If the occupational base erosion is substantial, be careful to select the correct medical-vocational rule. Do not use RFC to support the borderline age analysis when the occupational base erosion is substantial because that is double weighing.
EXAMPLE of double weighing:
A claimant is 54 years, 7 months of age. He has a 12th grade education, with no transferable skills and is no longer able to do his PRW. He has a medium RFC with occasional crouching. In this case, we find that a limitation to only occasional crouching significantly erodes the occupational base of medium work, so we use a light rule as a framework for the determination. Medical-vocational rule 202.14 (closely approaching advanced age) results in a finding of “Not disabled,” while medical-vocational rule 202.06 (advanced age) results in a finding of “Disabled.” The claimant is within a few days to a few months of attaining a higher age category; therefore, consider whether to use the claimant’s chronological age or the next higher age category. Do not use the RFC limitations of only occasional crouching to support use of the higher age category because we considered the effect of occasional crouching on the medium occupational base when we determined that a light rule applied as a framework for our determination. If we use the RFC limitations of only occasional crouching in this example to support use of a higher age category, it is double weighing.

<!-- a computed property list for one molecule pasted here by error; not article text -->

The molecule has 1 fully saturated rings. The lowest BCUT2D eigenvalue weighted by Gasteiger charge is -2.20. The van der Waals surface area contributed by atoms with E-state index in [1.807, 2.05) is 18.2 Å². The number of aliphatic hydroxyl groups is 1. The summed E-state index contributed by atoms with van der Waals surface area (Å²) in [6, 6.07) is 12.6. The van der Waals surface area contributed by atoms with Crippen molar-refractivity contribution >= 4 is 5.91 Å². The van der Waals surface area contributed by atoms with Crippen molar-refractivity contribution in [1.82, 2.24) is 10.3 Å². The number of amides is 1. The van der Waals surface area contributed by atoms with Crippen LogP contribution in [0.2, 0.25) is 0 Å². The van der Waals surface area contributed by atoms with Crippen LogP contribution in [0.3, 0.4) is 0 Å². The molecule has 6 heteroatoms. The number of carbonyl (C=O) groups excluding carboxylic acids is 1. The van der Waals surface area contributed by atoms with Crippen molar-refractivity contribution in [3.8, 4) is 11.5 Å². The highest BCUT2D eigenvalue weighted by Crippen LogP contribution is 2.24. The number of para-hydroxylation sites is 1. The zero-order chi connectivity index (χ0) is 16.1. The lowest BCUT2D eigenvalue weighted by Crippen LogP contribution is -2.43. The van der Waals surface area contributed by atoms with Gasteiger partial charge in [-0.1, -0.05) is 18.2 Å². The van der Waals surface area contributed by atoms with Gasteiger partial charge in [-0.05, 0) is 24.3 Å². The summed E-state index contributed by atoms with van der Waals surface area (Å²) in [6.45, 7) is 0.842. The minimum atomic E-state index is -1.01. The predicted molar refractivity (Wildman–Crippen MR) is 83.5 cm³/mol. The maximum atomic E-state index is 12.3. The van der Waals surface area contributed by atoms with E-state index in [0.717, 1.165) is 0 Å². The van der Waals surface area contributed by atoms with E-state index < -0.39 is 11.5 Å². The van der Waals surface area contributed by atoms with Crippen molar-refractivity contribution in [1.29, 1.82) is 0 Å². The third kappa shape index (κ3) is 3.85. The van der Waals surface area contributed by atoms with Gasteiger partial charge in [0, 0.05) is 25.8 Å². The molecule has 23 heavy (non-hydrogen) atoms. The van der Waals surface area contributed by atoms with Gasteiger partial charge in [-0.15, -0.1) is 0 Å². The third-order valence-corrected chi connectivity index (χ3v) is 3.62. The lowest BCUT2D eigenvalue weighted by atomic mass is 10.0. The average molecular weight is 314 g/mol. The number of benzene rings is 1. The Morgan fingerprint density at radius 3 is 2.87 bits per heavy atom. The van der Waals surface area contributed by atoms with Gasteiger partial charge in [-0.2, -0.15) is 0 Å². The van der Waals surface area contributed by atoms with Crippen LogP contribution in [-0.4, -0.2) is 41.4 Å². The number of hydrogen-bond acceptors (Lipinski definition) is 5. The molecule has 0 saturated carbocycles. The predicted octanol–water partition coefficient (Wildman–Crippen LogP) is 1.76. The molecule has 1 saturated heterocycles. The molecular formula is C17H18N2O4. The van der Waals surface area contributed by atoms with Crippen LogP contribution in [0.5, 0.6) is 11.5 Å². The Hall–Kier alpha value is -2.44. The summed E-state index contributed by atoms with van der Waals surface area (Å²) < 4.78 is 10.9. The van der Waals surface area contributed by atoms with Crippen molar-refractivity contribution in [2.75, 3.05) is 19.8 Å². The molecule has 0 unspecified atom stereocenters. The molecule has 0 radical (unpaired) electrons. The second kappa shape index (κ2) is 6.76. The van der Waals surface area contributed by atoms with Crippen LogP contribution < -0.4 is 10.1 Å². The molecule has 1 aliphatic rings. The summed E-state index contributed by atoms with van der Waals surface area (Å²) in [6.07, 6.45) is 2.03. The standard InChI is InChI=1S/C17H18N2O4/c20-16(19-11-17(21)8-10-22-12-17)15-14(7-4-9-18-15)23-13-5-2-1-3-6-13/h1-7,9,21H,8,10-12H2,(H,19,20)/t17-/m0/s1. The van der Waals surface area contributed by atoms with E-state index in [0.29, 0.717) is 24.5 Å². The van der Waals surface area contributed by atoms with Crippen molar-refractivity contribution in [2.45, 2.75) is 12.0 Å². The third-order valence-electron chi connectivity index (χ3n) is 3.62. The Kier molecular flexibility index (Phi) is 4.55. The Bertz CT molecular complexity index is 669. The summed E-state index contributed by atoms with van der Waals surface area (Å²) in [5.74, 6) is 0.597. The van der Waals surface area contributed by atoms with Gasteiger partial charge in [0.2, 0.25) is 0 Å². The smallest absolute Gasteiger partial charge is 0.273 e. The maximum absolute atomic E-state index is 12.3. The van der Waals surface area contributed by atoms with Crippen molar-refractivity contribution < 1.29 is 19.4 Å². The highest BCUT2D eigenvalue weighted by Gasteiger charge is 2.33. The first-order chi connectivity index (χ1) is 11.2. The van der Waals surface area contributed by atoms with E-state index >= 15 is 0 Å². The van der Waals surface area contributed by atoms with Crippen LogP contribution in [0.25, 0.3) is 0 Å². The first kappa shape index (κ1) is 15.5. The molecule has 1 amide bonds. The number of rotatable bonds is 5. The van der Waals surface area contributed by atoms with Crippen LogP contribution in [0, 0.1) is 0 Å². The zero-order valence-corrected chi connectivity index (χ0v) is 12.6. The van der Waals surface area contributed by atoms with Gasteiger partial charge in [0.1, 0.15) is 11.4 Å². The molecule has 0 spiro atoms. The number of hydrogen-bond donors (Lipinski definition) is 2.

EXAMPLE that is not double weighing:
A claimant is 54 years, 11 months of age. He has a 12th grade education with unskilled PRW and no direct entry into skilled or semiskilled work. He cannot perform his PRW. He has a light RFC with restricted overhead reaching. Medical-vocational rule 202.13 (closely approaching advanced age) denies, while medical-vocational rule 202.04 (advanced age) allows. The claimant is within a few days to a few months of attaining a higher age category; therefore, consider whether to use the claimant’s chronological age or the next higher age category. In this case, the additional limitation in overhead reaching does not significantly erode the light occupational base. The overhead reaching limitation affects the light occupational base, but it does not significantly erode the light base so that a sedentary rule applies as a framework. Use this RFC limitation to support an allowance under the borderline age criteria without double weighing.
Next, look at the impact of the factors.
2. Determine whether the overall impact of the factors justifies using the higher age category to find the claimant “disabled”
Consider the period for borderline age in conjunction with the claimant’s RFC, age, education, and work experience, as explained in 20 CFR 404, Subpart P, Appendix 2 (Medical-Vocational Guidelines).
Take a “sliding scale” approach. To support use of the higher age category, the factors of the case must show a progressively more adverse impact on the claimant’s ability to adjust to other work as the period between the claimant's actual age and his or her attainment of the next higher age category lengthens.
If the factors of the case:
support using the next higher age category, find the claimant disabled. For established onset date (EOD) instructions in borderline age allowance determinations and decisions, see DI 25501.410.